How Abandoning My Life and Crossing the Country Gave Me Strength
A young woman running a century-old community newspaper, managing a team of reporters, and representing the voice of over 22,000 people in a rural Quebec region isn’t the type you’d expect to drop everything. Let alone head across the country and make a fresh start. But then again, I’ve never been one for stereotypes.
I was 24, holding the job of my dreams. Despite my achievements, I still felt like there could be more for me. I itched to see what else was out there, what challenges I could tackle. And even though my default attitude had been to stay satisfied with where I was and make the safest choice, I searched for an alternative. A way to change my life for the better. And travel was part of how I found that answer.
It’s not an easy decision for most. It involves financial burden, a decisiveness to commit time and energy into something that may or may not pan out. And it involved me giving up the life I had carved out for myself.
Teetering on the precipice of making a life change is frightening. It’s a cocktail of butterflies and hesitancy and excitement of what the great unknown can bring. But as I headed west to follow that yellow dotted line along the TransCanada Highway, I began to feel my shoulders loosen.
As the rock formations transformed from crater-like to mountainous, the birds from Canadian geese to fluttering prairie starlings, my knuckles on the steering wheel regained their colour.
Truth is, seeing the beauty of our country made me realize something. Each road I turned down could lead me to a new possibility—good or bad—but it would still help me find my way. Each new person I met and every experience I took in would compile into my system to shape my unique perspective. As I overcame that overwhelming feeling of hesitancy embarking on a new chapter of my life, I realized every new adventure begins with a lot of fear and a little bravery.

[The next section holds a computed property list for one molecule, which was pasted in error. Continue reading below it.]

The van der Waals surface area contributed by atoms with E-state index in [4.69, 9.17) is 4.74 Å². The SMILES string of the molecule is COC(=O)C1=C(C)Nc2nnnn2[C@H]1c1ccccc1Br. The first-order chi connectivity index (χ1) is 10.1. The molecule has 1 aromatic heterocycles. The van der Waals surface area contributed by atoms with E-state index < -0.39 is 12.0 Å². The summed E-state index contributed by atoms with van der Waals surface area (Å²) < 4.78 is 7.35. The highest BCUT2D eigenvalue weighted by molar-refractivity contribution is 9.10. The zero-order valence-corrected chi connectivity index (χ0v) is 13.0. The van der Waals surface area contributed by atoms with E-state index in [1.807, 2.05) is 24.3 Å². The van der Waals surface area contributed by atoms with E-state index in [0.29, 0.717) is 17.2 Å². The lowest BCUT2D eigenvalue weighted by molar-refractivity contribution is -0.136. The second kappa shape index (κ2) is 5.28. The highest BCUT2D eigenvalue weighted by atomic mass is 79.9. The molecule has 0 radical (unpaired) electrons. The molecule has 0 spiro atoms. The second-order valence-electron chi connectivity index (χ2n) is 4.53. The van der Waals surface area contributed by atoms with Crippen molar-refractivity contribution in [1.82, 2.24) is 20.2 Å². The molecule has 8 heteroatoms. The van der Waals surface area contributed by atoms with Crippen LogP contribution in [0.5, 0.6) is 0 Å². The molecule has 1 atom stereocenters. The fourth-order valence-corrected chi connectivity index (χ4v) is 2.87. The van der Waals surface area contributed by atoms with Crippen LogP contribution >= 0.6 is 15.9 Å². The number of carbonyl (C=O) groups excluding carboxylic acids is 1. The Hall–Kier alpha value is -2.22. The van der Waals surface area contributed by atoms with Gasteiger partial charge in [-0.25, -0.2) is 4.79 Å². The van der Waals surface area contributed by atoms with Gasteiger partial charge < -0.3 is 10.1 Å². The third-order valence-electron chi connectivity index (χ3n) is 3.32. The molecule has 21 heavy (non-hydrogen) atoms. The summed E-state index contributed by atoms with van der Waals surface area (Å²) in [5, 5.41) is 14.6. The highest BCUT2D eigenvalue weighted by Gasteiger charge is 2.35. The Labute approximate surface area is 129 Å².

The drivers on that highway and the people I met in the towns I stopped at shared with me a time and space that represented a chapter of our life’s stories, a flash of what, for a brief moment in time, moulded part of the foundations of who we are.
And I am grateful I was able to overcome those fears and make that trip. I met some of my closest friends at my destination, relationships I still cherish to this day.
I look back at that road trip with fondness now, admiring all the wonderful stories I captured in my journal that summer and flipping through photos I saved. But what I cherish most about taking that leap is that if I hadn’t, I wouldn’t be who I am today. And I am so grateful for it.